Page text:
13 Growing the Economy of England

14 Entrepreneurs: refers to business people who organize, run or operate a business Regulations: rules put in place about how something can be done Abundant: lots of something. Loom: machine used to make strings of yarn into cloth

15 After the Glorious Revolution (think back to the English Civil War!), Parliament now included many entrepreneurs from the middle class Ordinary people, including women, were still not a part of Parliament and could not vote Two main groups in Parliament: Tories: rich landowners Whigs: represented the middle class

16 Growing number of middle class in Parliament led the government to follow a laissez-faire economic policy Business and industry should function free of government interference and regulations Competition and self-interest would motivate people to make their industries better which would create a wealthier and more productive economy = benefit society in general Allowed business owners to keep costs low – allowed them to pay workers as little as possible to increase their profits

17 Britain had a large textile industry – wool from sheep was used throughout the world British wool was considered the highest quality and was in demand around the world Enclosures made it possible and profitable to maintain enormous herds of sheep Allowed cheap and efficient harvesting of sheep’s wool Massive growth in the textile industry helped improve the British economy overall A variety of improvements in the textile industries occurred during the Industrial Revolution…

18 “Flying Shuttle” Invented by John Kay in 1733 Used springs and levers to weave yarn faster on large looms - yarn could be produced faster Put one of the original shuttle throwers out of work “Spinning Jenny” Built by James Hargreaves in 1764 Allowed spinners to do the work of multiple spinners at the same time Built to reduce the yarn shortage that resulted after weaving techniques improved - soon used all over England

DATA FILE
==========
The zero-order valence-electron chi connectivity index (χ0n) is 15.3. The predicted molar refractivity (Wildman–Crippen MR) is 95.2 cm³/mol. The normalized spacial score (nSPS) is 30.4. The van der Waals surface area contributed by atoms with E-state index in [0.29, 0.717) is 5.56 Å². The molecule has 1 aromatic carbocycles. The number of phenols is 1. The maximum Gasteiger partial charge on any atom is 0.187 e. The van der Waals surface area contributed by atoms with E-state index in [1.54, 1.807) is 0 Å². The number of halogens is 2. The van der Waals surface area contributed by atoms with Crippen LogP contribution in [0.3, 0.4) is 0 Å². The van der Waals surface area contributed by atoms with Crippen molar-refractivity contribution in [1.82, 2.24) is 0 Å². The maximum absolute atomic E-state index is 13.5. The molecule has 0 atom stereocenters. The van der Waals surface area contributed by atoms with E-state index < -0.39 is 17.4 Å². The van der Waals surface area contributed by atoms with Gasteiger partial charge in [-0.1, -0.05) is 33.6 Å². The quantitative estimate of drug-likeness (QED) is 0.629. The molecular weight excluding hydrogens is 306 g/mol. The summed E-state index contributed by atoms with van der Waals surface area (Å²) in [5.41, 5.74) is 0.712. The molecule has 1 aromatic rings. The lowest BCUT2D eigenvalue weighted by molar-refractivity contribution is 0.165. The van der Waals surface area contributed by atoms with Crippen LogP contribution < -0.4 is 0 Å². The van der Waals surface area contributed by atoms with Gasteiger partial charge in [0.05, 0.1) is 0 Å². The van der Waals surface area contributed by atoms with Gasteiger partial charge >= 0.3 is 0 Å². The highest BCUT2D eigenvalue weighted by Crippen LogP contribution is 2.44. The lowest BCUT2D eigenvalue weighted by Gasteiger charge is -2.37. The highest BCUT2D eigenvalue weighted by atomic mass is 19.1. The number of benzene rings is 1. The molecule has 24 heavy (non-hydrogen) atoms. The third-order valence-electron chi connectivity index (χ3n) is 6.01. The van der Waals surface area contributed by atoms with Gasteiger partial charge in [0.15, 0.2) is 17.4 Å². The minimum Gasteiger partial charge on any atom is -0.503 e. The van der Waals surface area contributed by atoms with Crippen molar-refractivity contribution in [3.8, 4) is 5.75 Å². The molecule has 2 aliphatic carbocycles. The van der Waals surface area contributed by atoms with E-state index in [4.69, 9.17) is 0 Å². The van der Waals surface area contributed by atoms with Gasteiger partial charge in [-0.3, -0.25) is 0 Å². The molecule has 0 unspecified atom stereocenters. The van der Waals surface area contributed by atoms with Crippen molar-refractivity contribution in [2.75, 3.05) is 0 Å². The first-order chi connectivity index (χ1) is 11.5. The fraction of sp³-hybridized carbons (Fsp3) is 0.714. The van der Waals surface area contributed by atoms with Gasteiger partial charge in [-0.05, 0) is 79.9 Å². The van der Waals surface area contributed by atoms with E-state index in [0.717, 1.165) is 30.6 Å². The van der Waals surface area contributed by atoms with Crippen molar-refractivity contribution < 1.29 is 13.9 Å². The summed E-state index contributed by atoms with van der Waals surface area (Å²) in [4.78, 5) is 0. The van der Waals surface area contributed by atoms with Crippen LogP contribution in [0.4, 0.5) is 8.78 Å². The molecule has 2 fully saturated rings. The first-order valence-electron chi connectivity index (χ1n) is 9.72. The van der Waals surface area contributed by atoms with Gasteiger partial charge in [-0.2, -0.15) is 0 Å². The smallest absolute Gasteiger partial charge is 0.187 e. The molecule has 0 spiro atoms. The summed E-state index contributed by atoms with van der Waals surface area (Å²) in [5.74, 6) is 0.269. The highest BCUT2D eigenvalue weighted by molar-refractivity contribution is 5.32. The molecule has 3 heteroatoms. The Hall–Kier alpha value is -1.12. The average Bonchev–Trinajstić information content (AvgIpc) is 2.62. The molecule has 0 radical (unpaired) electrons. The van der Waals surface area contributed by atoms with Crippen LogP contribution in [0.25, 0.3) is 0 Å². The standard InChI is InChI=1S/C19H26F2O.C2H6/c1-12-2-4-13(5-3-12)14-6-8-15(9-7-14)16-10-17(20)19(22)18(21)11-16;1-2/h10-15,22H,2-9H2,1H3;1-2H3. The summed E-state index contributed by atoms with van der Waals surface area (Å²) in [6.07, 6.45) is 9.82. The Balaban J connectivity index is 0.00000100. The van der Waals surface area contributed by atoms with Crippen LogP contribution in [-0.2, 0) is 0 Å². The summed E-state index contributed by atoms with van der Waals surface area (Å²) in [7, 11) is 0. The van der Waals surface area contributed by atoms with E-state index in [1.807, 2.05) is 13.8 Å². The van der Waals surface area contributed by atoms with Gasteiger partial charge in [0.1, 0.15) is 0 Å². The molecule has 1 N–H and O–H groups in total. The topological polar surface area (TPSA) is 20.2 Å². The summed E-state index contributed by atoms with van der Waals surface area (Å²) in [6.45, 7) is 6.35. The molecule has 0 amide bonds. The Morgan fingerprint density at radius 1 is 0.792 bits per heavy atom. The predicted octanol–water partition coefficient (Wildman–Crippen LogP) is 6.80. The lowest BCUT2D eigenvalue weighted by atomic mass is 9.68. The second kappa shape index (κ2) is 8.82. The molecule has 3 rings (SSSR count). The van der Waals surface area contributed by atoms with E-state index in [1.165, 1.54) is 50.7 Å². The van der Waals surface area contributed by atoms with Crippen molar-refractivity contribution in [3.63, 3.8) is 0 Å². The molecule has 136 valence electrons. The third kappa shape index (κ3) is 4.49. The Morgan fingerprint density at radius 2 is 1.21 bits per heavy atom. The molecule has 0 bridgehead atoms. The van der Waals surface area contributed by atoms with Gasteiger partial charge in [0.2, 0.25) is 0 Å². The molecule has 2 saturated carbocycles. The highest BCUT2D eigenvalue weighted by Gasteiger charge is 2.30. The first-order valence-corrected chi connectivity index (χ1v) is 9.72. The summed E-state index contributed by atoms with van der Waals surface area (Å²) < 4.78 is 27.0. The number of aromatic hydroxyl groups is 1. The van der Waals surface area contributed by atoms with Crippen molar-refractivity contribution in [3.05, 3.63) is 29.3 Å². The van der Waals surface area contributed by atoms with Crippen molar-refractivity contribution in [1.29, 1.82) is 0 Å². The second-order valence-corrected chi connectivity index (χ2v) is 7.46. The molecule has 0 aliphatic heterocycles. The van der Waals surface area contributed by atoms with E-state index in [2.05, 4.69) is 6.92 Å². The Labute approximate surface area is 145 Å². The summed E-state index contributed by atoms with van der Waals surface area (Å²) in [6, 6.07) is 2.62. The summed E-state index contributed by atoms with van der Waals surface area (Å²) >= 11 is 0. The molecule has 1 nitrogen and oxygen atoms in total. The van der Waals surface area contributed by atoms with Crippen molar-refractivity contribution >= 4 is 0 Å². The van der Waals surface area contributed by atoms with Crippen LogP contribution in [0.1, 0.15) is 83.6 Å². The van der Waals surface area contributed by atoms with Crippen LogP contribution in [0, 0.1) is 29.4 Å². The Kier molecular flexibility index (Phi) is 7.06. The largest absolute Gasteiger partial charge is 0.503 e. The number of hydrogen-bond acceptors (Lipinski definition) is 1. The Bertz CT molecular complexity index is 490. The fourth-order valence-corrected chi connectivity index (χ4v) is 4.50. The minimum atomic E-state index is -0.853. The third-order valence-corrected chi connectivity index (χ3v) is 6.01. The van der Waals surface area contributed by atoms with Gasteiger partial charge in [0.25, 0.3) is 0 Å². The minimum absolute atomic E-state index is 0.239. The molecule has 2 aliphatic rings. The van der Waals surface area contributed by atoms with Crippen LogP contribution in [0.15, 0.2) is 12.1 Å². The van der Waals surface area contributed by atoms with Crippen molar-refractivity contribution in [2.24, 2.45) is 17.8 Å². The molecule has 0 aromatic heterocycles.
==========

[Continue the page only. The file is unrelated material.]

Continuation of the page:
19 “Flying Shuttle” “Spinning Jenny”

20 “Water Frame” Improved the way yarn was spun – even faster than the Spinning Jenny “The Mule” Combined the best features of the Spinning Jenny and the Water Frame Once an abundant amount of yarn was spun, improvements to the processes of spinning and weaving yarn continued Led to enormous looms in factories that required a new kind of power to run…Steam!

21 As factories began to grow, so did the need for a more secure power source First breakthrough – Thomas Newcombe invented an engine that harnessed the power of compressed steam Second, and real, breakthrough came from James Watts – he found a way to better use the compressed steam from Newcombe’s engine Watts adapted the engine so that it could power larger machines Watts effectively solved the problem of how to power the Industrial Revolution

22 Grew with the other changes of the revolution Development of cast iron – easier and cheaper to make Became a massive industry Led to growth of the coal industry which was used in the production of cast iron Coal was also vital because it was needed to fuel the steam engine Coal mines were a dark and dangerous place and workers were paid meagerly Even so, without coal, the revolution would not have worked

23 Moving the Industrial Revolution Forward